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Propaganda And Persuasion September 18, 2007


Propaganda And Persuasion
Garth S. Jowett and Victoria O’Donnell,

War propaganda is that branch of public relations devoted to manipulating people’s attitude toward a war or war in general, rather than engaging in open dialogue. It includes both pro-war propaganda, by governments and war industrialists, and anti-war propaganda by pacifists or enemy sympathizers. What makes it propaganda isn’t the sincerity or insincerity of its originators but its methods of media manipulation, going beyond lies to misdirection, loaded vocabulary, staged events, and fallacious demagoguery, all of which can be justified/rationalised by a ‘good’ cause, whether patriotic or idealistic.
War propaganda is used to confuse and demoralise enemies and also to influence public opinions in friendly countries. Often, a nation at war uses propaganda to influence its own citizens. According to British scholar F.M. Cornford, “Propaganda is that branch of the art of lying which consists in very nearly deceiving your friends without quite deceiving your enemies.”
Propaganda versus democracy is frequently debated in political science – there is a natural tension between government, which must keep secrets sometimes, and the right of the governed to know what is going on and consent.

Terrorism as propaganda
From SourceWatch

Terrorism and propaganda have each taken many forms throughout history, but terrorism as propaganda may have become one of the most destabilizing and dangerous phenomena afflicting 21st century society.
Military campaigns have often sought to inspire fear in enemy soldiers as part of the battle for “hearts and minds.” Most military campaigns, however, use fear as a secondary tactic within a war whose ultimate objective is seizing or destroying the enemy’s territory, weapons, material resources and physical ability to wage war. Terrorism, by contrast, is a tactic often employed by political actors that have no hope of physically vanquishing their enemy. Instead, its goal is to defeat the enemy psychologically through the systematic, calculated use of violence and threats of violence.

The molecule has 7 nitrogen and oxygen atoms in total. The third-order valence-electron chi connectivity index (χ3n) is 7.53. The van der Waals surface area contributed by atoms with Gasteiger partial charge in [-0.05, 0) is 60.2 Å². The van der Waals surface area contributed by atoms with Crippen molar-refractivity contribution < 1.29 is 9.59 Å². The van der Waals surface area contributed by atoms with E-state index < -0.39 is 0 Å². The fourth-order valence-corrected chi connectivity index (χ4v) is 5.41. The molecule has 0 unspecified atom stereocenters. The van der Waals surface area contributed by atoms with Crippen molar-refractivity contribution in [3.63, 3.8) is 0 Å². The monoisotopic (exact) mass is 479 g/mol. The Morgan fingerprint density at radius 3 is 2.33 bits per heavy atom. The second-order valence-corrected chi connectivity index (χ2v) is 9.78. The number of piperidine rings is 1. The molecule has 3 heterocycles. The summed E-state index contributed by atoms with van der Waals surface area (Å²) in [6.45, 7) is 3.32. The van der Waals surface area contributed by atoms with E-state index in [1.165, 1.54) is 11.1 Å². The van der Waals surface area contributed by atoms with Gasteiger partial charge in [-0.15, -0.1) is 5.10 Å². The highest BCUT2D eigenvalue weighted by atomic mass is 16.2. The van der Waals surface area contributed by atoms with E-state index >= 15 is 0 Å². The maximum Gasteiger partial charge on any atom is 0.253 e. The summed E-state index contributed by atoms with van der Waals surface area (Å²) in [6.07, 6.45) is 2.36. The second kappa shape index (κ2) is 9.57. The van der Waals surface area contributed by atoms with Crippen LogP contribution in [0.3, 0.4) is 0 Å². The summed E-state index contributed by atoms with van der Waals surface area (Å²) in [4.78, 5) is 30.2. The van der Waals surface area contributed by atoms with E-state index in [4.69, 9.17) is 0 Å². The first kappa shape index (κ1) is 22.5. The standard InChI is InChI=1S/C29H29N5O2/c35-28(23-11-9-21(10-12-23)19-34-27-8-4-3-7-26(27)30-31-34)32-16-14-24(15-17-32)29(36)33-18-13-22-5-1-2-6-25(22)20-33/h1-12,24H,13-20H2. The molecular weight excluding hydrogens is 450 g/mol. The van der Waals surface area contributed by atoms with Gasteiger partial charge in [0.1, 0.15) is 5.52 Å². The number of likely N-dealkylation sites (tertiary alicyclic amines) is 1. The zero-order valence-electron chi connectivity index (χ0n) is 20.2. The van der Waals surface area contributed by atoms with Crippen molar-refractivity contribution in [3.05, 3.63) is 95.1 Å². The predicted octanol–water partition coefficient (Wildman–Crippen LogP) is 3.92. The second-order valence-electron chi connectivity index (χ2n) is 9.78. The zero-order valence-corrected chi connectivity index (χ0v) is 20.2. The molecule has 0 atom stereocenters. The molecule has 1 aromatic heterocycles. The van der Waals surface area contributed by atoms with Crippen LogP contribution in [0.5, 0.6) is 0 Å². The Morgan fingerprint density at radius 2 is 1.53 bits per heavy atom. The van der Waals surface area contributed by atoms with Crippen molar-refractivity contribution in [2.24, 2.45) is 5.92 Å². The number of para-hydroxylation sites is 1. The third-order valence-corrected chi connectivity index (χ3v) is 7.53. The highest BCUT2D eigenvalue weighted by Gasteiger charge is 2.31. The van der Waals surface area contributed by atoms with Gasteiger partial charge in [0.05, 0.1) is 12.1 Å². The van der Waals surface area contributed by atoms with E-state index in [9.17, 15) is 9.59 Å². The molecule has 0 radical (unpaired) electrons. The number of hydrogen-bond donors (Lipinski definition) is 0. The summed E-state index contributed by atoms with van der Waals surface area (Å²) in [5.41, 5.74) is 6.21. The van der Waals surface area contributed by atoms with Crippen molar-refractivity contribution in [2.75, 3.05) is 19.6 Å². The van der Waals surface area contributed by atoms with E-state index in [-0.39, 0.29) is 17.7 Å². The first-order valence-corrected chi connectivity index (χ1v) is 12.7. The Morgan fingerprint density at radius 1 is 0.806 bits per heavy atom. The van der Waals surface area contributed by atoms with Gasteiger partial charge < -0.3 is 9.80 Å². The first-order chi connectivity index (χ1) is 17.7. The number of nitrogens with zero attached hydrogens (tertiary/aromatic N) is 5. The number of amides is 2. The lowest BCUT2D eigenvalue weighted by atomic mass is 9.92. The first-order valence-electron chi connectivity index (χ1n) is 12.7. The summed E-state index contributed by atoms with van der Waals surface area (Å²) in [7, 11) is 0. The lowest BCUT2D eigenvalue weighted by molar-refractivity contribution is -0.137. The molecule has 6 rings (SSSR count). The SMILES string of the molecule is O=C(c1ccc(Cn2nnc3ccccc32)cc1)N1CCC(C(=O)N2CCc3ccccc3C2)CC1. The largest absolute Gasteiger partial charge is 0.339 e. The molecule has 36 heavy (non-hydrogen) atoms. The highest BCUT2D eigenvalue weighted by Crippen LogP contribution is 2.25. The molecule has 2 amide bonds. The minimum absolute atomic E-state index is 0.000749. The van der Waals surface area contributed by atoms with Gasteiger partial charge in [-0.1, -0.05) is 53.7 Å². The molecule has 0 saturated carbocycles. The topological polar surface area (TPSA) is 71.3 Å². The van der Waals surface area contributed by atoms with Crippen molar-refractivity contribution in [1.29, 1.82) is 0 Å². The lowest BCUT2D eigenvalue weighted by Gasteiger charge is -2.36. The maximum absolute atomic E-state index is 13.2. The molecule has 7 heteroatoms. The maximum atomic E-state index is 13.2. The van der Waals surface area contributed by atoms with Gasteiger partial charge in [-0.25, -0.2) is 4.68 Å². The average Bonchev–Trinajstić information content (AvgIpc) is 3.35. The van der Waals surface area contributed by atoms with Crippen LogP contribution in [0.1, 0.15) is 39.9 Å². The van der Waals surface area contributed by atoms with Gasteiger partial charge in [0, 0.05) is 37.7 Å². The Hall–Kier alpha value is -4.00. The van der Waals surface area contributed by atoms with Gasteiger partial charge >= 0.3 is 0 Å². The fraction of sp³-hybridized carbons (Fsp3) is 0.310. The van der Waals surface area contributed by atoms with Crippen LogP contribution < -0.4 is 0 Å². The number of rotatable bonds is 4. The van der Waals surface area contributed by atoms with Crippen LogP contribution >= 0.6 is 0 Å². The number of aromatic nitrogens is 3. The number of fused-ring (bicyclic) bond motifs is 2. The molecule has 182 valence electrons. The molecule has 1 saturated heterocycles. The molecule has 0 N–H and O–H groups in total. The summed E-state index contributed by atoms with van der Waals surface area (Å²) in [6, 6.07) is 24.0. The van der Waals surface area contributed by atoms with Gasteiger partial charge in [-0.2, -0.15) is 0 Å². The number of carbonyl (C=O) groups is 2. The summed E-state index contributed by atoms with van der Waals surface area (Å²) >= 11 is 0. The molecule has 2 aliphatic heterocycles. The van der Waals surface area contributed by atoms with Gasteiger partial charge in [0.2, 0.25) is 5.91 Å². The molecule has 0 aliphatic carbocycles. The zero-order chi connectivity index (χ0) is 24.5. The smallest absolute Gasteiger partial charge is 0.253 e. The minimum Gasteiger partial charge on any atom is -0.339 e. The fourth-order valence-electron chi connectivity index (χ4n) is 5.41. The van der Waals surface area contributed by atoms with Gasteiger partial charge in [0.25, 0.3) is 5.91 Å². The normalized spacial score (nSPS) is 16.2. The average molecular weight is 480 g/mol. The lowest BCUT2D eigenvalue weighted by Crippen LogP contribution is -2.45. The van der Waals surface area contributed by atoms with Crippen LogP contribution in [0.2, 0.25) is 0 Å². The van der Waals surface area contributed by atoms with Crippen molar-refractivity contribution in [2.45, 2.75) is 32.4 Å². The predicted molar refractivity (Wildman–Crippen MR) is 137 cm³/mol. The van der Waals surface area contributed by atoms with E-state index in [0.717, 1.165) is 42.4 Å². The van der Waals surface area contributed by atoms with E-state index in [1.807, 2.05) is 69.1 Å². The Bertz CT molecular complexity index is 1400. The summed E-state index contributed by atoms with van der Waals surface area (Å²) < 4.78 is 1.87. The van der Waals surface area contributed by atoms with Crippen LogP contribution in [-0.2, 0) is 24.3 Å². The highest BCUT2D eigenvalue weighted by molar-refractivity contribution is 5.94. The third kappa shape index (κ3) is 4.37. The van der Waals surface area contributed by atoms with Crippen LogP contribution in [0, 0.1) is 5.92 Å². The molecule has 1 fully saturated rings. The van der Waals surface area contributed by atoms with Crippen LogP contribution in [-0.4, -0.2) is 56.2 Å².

Terrorism originally refered to actions taken by governments, not sub-national actors. It refered to a government policy designed to instill massive fear in the populace through mass killings in order to maintain state power. The “reign of terror” launched by the Jacobin government during the French Revolution is the classic example of terrorism in it’s original sense. As the term has evolved terrorism has come to be applied more to sub-national actors instead of states, an inversion of what it originally meant.
During the twentieth century, terrorism gradually evolved, becoming more deadly and indiscriminate as its adherents sought to maximize the psychological impact of their actions. According to Jerrold Post, director of the Political Psychology Program at George Washington University, sophisticated terrorist groups actually have a vice president of media relations and give out handbooks dealing with how to attract maximum media attention. Speaking at the U.S. National Press Club on February 12, 2003, Post detailed a study showing that terrorist activities in Northern Ireland attacks tended to occur on Thursday afternoons between 5:00 and 6:00. “Post said the reason is the deadline for Friday papers, that traditionally carry supermarket coupons and sales ads, is 6:00 p.m.,” explained O’Dwyer’s PR Daily. “Any terrorist act committed before 5:00 p.m. would give journalists time to analyze the act and report it in context. After 5:00 p.m. all there’s time to do is rip the current headline and put in the terrifying headline that the terrorists want to be seen, said Post.”



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